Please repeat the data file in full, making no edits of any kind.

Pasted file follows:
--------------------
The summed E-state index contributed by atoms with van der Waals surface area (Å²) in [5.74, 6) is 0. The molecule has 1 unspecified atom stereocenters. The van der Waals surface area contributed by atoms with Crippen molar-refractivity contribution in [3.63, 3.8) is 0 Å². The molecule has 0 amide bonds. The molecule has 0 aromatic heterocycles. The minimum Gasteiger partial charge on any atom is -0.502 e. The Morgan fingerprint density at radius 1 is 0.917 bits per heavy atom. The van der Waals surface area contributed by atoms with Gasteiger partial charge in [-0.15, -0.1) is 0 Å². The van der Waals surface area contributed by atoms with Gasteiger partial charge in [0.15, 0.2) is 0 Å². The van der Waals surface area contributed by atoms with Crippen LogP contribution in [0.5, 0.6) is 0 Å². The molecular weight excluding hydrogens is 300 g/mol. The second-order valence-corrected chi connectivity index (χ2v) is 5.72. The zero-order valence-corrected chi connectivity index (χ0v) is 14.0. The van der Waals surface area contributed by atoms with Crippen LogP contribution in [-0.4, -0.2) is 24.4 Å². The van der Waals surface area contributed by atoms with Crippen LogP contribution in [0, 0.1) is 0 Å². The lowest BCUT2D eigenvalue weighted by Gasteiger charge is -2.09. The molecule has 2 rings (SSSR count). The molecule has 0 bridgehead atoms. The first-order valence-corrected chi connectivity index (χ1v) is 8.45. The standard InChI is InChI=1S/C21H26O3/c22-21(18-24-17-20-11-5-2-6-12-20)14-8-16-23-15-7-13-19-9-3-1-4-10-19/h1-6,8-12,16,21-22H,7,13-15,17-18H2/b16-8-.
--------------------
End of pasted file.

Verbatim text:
The summed E-state index contributed by atoms with van der Waals surface area (Å²) in [5.74, 6) is 0. The molecule has 1 unspecified atom stereocenters. The van der Waals surface area contributed by atoms with Crippen molar-refractivity contribution in [3.63, 3.8) is 0 Å². The molecule has 0 amide bonds. The molecule has 0 aromatic heterocycles. The minimum Gasteiger partial charge on any atom is -0.502 e. The Morgan fingerprint density at radius 1 is 0.917 bits per heavy atom. The van der Waals surface area contributed by atoms with Gasteiger partial charge in [-0.15, -0.1) is 0 Å². The van der Waals surface area contributed by atoms with Gasteiger partial charge in [0.15, 0.2) is 0 Å². The van der Waals surface area contributed by atoms with Crippen LogP contribution in [0.5, 0.6) is 0 Å². The molecular weight excluding hydrogens is 300 g/mol. The second-order valence-corrected chi connectivity index (χ2v) is 5.72. The zero-order valence-corrected chi connectivity index (χ0v) is 14.0. The van der Waals surface area contributed by atoms with Crippen LogP contribution in [-0.4, -0.2) is 24.4 Å². The van der Waals surface area contributed by atoms with Crippen LogP contribution in [0, 0.1) is 0 Å². The lowest BCUT2D eigenvalue weighted by Gasteiger charge is -2.09. The molecule has 2 rings (SSSR count). The molecule has 0 bridgehead atoms. The first-order valence-corrected chi connectivity index (χ1v) is 8.45. The standard InChI is InChI=1S/C21H26O3/c22-21(18-24-17-20-11-5-2-6-12-20)14-8-16-23-15-7-13-19-9-3-1-4-10-19/h1-6,8-12,16,21-22H,7,13-15,17-18H2/b16-8-.